Create Account | Sign In: Author or Forum

Search Symptoms

Category: Pediatrics | Sports Medicine | Medical Students | News

Back to Health News

Speed, Size Predict Teen Football Players’ Rankings

Last Updated: May 26, 2011.

On average, highly recruited high schoolers' 40-yard sprint time was 0.08 seconds faster.

THURSDAY, May 26 (HealthDay News) -- College football scouts tend to seek high school football players who are bigger and faster than the rest, according to new research.

The study, published in the May issue of the Journal of Strength and Conditioning Research, revealed that the three most consistent factors identifying high school players who were "highly recruited" by college scouts were height, weight and sprint speed.

After analyzing the scouting data on 2,560 high school football players, the researchers found that, on average, the top-ranked players -- those earning a four- to five-star ranking -- were about one inch taller and five pounds heavier than those with two- and three-star rankings. In addition, their average 40-yard sprint time was 4.76 seconds, which was 0.08 seconds faster than recruits of lower rankings.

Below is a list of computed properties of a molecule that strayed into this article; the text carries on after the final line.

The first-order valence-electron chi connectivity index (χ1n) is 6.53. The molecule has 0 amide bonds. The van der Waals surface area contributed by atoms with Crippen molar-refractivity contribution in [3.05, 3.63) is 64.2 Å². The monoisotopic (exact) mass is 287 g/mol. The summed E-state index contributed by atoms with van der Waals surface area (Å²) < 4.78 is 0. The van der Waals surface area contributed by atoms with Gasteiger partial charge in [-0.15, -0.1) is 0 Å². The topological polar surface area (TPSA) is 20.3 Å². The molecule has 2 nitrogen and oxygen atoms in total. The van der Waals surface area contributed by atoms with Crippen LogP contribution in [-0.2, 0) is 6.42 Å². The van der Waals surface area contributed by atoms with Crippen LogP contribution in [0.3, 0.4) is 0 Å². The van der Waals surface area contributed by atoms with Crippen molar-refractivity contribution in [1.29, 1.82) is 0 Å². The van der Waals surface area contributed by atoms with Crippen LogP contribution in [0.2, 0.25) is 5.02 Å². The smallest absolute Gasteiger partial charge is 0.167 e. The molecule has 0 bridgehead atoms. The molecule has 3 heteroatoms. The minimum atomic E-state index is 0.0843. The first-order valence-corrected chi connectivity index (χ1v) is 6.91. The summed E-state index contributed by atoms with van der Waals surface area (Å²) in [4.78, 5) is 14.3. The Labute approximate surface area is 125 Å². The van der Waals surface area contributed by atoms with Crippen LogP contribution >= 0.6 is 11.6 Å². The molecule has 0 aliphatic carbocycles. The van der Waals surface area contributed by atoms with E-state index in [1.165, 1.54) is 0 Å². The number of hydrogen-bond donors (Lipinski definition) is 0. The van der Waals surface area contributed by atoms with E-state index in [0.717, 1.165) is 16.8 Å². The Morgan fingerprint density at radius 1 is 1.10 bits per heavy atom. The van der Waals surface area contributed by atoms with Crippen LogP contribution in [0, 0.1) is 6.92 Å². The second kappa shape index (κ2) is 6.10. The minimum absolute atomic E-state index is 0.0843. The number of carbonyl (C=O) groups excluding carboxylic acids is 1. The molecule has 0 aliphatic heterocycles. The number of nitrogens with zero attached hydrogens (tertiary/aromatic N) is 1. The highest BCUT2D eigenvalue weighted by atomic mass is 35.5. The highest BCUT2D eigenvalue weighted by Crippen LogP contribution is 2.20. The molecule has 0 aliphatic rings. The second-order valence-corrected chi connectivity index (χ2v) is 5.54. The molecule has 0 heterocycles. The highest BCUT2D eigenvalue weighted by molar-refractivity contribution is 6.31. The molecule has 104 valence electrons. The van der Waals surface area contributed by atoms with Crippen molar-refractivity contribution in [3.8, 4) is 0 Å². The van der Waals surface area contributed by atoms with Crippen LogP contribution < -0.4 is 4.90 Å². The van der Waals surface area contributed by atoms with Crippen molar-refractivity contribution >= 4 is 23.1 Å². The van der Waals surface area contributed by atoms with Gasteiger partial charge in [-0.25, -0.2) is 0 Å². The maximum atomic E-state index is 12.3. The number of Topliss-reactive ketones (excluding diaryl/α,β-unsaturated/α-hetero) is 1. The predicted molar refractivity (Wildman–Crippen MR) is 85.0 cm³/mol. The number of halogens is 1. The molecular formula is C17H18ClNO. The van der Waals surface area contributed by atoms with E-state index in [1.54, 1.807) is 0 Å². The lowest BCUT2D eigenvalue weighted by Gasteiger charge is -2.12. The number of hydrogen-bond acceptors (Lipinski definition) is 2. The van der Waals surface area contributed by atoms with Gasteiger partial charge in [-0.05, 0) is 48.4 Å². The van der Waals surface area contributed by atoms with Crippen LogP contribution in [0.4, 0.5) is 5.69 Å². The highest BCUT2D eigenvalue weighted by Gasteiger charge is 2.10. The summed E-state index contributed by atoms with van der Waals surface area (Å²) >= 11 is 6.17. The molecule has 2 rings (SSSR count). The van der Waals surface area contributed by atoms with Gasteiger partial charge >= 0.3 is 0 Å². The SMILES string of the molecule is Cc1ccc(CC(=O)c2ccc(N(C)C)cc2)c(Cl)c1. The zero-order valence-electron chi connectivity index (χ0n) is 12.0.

Overall, 40-yard sprint times were important for all 10 player positions and explained almost a quarter of the variation in star rankings. Recruitment for seven of the 10 positions could be predicted by a player's height and weight. The ranking of those playing tight end was also often predicted by vertical jump height.

"Over the past three decades, football players have become bigger, faster, stronger and more powerful," study author Jamie J. Ghigiarelli, of Hofstra University in Hempstead, N.Y., said in a news release from the journal's publisher. "The results may help strength and conditioning specialists better understand the anthropometric and physical attributes that distinguish highly recruited from recruited players, and which attributes are likely to predict higher star value scores."

More information

The American Academy of Pediatrics has information on training and specialization in young athletes.

SOURCE: Lippincott Williams & Wilkins, news release, May 19, 2011

Previous: Health Tip: Suggestions to Prevent Heat Rash Next: Caffeine May Interfere With Fertility in Women

Reader comments on this article are listed below. Review our comments policy.

Submit your opinion: